I employed my first assistant in 1984, shortly after Liam Maguire’s death. I was 33 years of age, and Liam was such a huge figure in the disability rights movement of the time and had had such an influence on me I decided a book about his life should be written. I made preliminary inquiries hoping, to some extent, someone else was doing the same thing. Upon discovering nobody was, I proceeded in pressing ahead. In doing this I was helped by my great friend at time, Paddy Byrne. Paddy had giving many years of voluntary service to the Irish Wheelchair Association and by then was employed as its PRO.
It was Paddy who decided that the project required a budget of £5,000 (I was so naïve at the time I hadn’t even considered the question of cost). The IWA gave me a grant of £1,000. We also applied for funds to the trade unions and Aer Lingus, where Liam was employed since just before his accident. I got no funding from Aer Lingus or the trade unions. A year or so later I got two free tickets to New York, which enabled me to fly on to the Bahamas where Disabled Peoples’ International were holding a convention. People with disabilities from all over the world, who knew Maguire, were going to be there. If I was going to have any chance of covering the part Liam played in the international disability rights movement I knew I had to get to that convention.
We advertised for a secretary in the evening newspapers and eventually I took on Brenda Kelly who lived very close by, although I don’t remember that being an important factor. I paid Brenda £2 an hour and we came to an arrangement whereby I paid her £5 every time she drove me to an interview. Most of Liam’s family and associates lived on the south side of the city. Apart from the £1,000 I got from the IWA, most of the funds for the project came from my own resources. In 1981 I was knocked off my tricycle in a road accident and used the compensation from that to cover expenses.
Liam Maguire’s biography was published in 1990, which happens to be the year a group of eight people with disabilities came together to talk about independent living. To be honest it was becoming nothing more than a talking shop until Martin Naughton announced that he had secured funding from the EU’s Horizon programme for a two year pilot project that create and deliver a service not heretofore available in Ireland. Thus the Incare project, which later incorporated Operation Get Out (which took people out of institutions and set them up in suitable apartments with adequate pa cover) began . The Horizon funding ran out in 1994, and the government gave the management of the PA service over to the IWA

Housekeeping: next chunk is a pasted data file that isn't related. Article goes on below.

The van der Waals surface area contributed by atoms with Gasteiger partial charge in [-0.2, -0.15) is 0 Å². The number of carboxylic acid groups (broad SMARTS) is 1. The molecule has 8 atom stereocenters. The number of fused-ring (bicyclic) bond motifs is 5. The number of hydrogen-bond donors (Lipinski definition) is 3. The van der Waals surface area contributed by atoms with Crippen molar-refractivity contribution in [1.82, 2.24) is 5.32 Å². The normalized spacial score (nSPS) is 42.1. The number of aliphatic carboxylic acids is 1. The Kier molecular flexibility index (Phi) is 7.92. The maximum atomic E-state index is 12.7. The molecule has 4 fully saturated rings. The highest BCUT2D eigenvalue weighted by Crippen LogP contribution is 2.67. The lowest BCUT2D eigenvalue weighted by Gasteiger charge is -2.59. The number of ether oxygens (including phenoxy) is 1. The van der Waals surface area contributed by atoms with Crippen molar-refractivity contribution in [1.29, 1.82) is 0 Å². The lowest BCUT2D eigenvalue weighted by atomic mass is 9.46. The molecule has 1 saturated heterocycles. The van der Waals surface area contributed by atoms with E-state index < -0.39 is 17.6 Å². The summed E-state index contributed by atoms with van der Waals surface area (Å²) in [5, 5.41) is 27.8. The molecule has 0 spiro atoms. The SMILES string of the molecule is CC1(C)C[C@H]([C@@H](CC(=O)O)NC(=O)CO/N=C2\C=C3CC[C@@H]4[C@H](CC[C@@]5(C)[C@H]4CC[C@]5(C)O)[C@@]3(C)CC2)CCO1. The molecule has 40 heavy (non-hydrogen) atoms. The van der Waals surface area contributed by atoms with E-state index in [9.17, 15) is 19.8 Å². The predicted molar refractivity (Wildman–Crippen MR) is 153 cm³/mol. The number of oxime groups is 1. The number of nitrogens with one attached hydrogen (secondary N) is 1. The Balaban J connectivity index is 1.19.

Between 1992 and 1994 when CIL managed the PA service and organized the training in conjunction with FAS most the PAs were young people, not long out of school. It was much the same in first years after IWA had the management, indeed in this period one PA, who worked for me part time was just 16, and not yet finished his secondary education. He is one of the best personal assistants I’ve had.
In today’s environment I don’t see the HSE granting enough hours to a young person to write a book. Recently a young woman wrote on her Facebook page that she would have went to University had she been given adequate supports. The Irish authorities need to recognize independent Living is as much about personal development as the bare necessities of life.
Recently, we are hearing more and more that the HSE are moving towards demanding that nobody can be employed as a PA without a qualification in social care (Fetac Level 5) with no mention of independent living or the right of people with disabilities to decide their own lifestyle. If I am ever forced to employ somebody with a care qualification I will make as much trouble as I can. Firstly I would point out to any HSE official that some services they have direct responsibility for are poor examples of good practice Áras Attracta (which first hit our screens in 2014) and currently the Grace story being two appalling situations that came into the public domain. Qualified carers often think they have the right to tell you how to live your life.
Ultimately we must have the courage to bite the hand that feeds us if we want true independent living to survive in Ireland.